The latest Part of C&SLJ includes the following material: “Injunctions and damages under s 1324 of the Corporations Act: Will McCracken v Phoenix Constructions revive the narrow approach?” – Victoria Schnure Baumfield; “Kumarina and bidders voting in transfer schemes” – JS Humphrey; ” “Unashamedly more interventionist” courts and the fading significance of a director’s state of mind” – Kane Loxley; and Overseas Notes: Hong Kong, Singapore and Malaysia: “Corporate social responsibilities in the context of Confucianism” – Charles Lam and SH Goo.
The first Part of Volume 21 of the Insolvency Law Journal includes three interesting articles on different aspects of insolvency law. The first is by Amanda-Jayne Bull, who argues that distinctions remain relevant with regard to receivership and the PPSA. The second article comes from Brad Strahorn and looks at the nature of corporate insolvency practitioner liens. The final article is by Mark Wellard and analyses the inconsistent approaches taken by courts when interpreting provisions of the Corporations Act 2001 (Cth) which address debts or expenses “incurred” by receivers, administrators and liquidators. There is also a Recent Developments section and a Report from New Zealand.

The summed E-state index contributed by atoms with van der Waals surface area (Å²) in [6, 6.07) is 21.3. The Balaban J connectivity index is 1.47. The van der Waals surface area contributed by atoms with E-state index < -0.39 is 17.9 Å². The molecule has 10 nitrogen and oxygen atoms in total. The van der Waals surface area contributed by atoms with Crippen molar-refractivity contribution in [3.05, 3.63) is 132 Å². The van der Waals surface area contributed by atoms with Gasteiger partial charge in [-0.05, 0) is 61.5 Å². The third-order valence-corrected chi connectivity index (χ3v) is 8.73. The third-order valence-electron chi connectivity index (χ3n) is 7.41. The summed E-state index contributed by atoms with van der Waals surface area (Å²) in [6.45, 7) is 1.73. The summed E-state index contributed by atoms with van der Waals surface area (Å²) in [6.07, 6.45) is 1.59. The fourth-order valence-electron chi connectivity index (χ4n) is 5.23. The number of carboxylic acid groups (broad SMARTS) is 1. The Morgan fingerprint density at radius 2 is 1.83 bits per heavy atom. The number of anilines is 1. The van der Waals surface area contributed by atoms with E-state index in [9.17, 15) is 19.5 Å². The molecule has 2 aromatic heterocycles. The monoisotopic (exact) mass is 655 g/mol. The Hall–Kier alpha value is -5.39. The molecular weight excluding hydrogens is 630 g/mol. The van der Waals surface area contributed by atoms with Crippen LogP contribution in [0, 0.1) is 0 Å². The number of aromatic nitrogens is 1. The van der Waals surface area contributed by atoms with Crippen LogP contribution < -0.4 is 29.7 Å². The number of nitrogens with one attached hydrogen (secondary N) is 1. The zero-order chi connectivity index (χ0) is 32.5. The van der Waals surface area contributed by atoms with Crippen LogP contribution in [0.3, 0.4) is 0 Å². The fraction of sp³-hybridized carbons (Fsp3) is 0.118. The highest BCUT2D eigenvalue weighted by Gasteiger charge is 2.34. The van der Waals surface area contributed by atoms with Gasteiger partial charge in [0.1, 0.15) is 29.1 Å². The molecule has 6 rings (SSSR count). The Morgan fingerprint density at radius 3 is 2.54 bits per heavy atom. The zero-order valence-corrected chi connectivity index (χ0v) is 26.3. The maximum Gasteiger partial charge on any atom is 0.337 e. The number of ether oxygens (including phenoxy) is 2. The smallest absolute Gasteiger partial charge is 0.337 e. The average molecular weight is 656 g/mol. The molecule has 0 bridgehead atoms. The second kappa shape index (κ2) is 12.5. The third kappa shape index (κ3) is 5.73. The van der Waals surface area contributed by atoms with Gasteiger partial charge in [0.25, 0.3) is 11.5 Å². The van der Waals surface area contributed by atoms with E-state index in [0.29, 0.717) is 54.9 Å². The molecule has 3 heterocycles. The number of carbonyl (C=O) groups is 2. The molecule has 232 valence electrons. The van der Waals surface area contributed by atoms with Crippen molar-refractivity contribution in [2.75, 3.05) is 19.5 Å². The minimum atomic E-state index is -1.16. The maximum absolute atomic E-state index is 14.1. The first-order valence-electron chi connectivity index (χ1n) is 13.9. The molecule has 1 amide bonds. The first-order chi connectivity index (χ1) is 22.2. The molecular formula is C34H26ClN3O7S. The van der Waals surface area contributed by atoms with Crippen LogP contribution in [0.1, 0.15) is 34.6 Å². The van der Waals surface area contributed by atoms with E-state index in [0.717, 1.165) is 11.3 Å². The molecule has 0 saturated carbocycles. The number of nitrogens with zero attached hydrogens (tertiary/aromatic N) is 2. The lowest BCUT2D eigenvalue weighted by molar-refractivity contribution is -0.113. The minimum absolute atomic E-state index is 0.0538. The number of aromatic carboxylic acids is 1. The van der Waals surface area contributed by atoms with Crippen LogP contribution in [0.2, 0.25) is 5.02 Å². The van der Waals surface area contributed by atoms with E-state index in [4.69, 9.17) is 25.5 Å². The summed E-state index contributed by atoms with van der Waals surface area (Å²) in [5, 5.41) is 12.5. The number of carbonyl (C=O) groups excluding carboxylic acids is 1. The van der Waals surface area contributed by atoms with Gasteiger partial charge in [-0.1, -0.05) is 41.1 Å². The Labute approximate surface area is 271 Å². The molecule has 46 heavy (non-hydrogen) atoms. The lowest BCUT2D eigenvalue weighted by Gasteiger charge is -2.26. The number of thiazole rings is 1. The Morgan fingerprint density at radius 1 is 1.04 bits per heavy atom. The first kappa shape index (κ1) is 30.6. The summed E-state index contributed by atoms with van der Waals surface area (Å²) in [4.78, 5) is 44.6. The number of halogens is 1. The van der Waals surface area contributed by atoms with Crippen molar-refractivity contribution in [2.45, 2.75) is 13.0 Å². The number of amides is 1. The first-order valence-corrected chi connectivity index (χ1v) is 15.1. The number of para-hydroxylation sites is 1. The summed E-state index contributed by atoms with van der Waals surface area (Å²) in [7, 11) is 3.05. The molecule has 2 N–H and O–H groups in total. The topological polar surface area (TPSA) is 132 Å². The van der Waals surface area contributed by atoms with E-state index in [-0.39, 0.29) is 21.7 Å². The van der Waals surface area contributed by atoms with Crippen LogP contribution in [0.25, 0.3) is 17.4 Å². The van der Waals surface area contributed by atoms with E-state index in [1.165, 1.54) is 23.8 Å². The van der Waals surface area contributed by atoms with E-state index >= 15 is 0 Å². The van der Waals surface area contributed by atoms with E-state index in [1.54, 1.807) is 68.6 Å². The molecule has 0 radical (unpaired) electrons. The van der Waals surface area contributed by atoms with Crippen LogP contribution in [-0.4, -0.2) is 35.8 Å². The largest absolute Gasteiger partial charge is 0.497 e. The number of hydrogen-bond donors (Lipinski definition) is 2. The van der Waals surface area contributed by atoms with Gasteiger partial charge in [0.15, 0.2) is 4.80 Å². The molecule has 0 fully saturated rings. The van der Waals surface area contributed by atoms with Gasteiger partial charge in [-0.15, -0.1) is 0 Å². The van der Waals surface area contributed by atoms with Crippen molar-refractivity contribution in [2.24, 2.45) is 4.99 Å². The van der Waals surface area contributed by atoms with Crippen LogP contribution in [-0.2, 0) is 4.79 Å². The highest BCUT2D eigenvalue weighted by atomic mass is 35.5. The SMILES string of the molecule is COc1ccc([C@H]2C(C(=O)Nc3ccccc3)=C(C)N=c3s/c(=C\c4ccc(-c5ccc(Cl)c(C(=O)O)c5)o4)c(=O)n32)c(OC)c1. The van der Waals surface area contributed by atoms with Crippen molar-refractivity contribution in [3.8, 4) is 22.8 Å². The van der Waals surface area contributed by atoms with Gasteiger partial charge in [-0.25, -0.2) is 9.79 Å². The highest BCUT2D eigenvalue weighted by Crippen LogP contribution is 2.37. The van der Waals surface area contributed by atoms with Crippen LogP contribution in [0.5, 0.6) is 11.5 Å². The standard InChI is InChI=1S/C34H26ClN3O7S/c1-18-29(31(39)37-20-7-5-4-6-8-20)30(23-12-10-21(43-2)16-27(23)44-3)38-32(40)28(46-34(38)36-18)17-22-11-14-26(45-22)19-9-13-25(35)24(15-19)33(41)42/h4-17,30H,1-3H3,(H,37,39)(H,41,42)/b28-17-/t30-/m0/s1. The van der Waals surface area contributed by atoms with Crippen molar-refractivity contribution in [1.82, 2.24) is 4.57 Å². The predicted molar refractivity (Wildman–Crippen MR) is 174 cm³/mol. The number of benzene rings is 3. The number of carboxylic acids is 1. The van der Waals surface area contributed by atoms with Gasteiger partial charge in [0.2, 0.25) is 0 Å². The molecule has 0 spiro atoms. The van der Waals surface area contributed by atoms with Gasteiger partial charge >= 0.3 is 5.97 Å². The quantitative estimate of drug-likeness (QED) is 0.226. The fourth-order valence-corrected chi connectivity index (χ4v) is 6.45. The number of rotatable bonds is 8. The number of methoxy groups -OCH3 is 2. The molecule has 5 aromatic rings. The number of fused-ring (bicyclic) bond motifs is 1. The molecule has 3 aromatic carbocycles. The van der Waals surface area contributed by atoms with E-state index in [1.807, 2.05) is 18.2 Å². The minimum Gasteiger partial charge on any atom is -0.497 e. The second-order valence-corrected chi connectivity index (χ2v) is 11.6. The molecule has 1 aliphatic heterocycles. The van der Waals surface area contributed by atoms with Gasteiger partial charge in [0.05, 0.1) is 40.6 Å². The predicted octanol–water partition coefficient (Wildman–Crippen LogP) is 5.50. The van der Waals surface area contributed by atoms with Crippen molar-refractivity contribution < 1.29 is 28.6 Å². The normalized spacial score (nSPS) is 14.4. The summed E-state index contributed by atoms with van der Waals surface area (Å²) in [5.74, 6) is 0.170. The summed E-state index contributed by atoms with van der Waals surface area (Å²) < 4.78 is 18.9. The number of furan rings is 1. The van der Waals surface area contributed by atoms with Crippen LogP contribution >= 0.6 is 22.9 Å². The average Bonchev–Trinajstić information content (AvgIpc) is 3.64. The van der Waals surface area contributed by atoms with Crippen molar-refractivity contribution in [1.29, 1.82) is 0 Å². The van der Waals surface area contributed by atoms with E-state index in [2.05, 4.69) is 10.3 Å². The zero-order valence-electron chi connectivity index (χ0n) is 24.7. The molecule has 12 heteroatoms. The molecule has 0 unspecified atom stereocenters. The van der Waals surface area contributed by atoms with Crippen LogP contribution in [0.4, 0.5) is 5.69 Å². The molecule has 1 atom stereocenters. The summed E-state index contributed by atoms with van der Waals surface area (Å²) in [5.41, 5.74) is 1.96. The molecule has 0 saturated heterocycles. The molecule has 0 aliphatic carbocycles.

By Patrick J Lewis. The decision in Hall v Poolman examined liability for decisions made in times of financial hardship. In the wake of the global financial crisis, directors and executives have to meet numerous challenges which were not present when the insolvent trading provisions were last the subject of debate.
By Associate Professor Anil Hargovan The recent decision by the Federal Court in McLellan, in the matter of The Stake Man Pty Ltd v Carroll  FCA 1415 (hereinafter Stake Man) excused a director from liability for insolvent trading based on statutory considerations concerning, inter alia, honesty and fairness under the Corporations Act 2001 (Cth).
By Tina Hoyer. One of the main elements to be established by a liquidator in order to successfully challenge a pre-liquidation transaction known as an unfair preference is contained in s 588FA(1)(b) of the Corporations Act 2001 (Cth). It was foreshadowed that the enactment of s 588FA would cause no fundamental change to the law with respect to unfair preferences. However, this article will demonstrate that there have been subtle, yet significant, changes to the way the court deals with unfair preferences since the enactment of s 588FA.